Current generations of DIY drones are controlled by Wi-Fi, so the distances they can travel are limited. But it isn’t hard to add autopilot capability to drones, allowing them to fly on their own for several miles. A smartphone, for example, has the processing power and additional sensors needed. Face-recognition technology on smartphones has also advanced to the point where it can identify an individual in a crowd. This means a teenager can, today, build a device similar to what the military uses to hunt terrorists in Afghanistan.
The same technology with a potential for evil can also be used for good, as evidenced by the use of unmanned aerial vehicles (UAVs) to discover and monitor environmental damage and the well-being of rare species. There’s even a community called “Drones for Good” on Google Plus. A company called Matternet, a spin-off of Singularity University that I have advised in my capacity as Vice President of Innovation and Research there, is building a drone network that will operate in parts of the world where there are no roads or infrastructure. Matternet CEO Andreas Raptopoulos estimates that the network will be able to deliver packages for less than what the cheapest transport in the developing world—the motorcycle—costs.
Now, in the developed world, imagine Dominos delivering pizza, FedEx shipping packages from their local hubs to your house by drone, or Starbucks “drone-mailing” you a hot cup of coffee within 3 minutes of your having placed an order. All of this will soon be possible. Government regulations in the U.S. prevent drones being used for commercial use, but this is not the case in other countries. Entrepreneurs in Germany are already toying with pizza delivery.
Technology advances will rapidly increase the capacity and range of these delivery drones to the point that within a few years, we will be able to ship heavy goods—and even ourselves—using these technologies. The possibilities are endless: drones can be used to monitor and control road traffic, track endangered species, assist in disaster relief, crop management, and so on.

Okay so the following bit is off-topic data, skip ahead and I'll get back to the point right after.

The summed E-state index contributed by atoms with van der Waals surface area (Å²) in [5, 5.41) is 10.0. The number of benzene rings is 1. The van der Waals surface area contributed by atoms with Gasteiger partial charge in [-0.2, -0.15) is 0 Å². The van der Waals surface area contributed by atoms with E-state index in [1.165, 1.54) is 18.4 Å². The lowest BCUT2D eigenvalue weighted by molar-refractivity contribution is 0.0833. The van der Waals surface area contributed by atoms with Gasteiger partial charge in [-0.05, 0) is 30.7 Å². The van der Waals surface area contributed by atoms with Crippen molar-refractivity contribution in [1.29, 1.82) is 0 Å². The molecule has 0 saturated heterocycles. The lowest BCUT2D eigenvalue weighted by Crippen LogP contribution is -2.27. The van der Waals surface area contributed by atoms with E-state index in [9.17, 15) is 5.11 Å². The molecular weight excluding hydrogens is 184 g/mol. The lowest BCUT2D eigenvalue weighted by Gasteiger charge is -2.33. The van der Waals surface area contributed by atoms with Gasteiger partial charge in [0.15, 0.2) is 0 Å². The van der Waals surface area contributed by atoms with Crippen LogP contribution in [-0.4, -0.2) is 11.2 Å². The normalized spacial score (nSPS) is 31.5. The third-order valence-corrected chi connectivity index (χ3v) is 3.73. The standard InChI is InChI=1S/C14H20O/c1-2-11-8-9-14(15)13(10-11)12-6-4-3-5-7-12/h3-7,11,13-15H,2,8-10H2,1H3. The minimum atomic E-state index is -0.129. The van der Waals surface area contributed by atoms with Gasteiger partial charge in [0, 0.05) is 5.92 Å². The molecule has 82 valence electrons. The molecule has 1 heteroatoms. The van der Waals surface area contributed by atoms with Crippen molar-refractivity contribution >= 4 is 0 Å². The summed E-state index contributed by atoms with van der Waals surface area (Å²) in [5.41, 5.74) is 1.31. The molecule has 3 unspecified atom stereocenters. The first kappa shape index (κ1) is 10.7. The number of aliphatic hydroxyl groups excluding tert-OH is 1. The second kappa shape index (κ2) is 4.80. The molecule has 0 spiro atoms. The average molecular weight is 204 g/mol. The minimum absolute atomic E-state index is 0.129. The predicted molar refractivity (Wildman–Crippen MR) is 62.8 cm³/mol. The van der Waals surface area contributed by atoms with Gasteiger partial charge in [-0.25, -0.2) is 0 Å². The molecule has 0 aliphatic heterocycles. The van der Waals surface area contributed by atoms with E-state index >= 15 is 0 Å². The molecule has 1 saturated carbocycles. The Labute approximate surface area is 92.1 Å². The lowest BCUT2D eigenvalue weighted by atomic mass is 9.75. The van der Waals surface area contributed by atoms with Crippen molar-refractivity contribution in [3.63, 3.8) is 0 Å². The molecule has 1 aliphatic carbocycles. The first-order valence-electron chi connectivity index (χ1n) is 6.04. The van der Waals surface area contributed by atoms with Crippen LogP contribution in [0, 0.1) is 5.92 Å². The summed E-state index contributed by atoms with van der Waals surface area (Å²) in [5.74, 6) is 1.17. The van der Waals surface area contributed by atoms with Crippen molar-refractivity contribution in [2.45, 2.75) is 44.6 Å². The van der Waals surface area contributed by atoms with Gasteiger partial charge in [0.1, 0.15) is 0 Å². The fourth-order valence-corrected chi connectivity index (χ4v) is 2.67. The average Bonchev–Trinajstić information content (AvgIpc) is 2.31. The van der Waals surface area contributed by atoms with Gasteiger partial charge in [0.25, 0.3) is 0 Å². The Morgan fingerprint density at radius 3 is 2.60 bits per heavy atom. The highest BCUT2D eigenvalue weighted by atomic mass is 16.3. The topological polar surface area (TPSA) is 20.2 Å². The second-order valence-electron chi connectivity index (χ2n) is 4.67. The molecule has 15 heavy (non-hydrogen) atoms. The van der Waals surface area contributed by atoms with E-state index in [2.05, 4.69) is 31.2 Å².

Regardless of how the legislative battles go, we need to be prepared. The U.S. is not the only country developing drone capabilities. Governments and DIY’ers all over the world are doing the same. The Chinese, in particular, are marketing military-quality drones that cost less than $1,000, according to Anderson.
There are, of course, deeply troubling security questions around America’s use of drones abroad, as evidenced by a classified 16-page Department of Justice white paper acquired by NBC News. In it, the government outlines its legal rationale for killing Americans abroad — Americans deemed to be a “senior, operational leader” of al-Qaeda or an affiliated group who pose an “imminent threat” to the United States. Then there are the growing number of legal and security questions here at home. Is the Air Force able to shoot down swarms of drone bots should they attack? How can we fortify our schools and public facilities to keep them safe from unmanned drones? Then there is the question of gun rights — a particularly hot topic in recent weeks. If we have the right to carry our own guns, why not our own drones?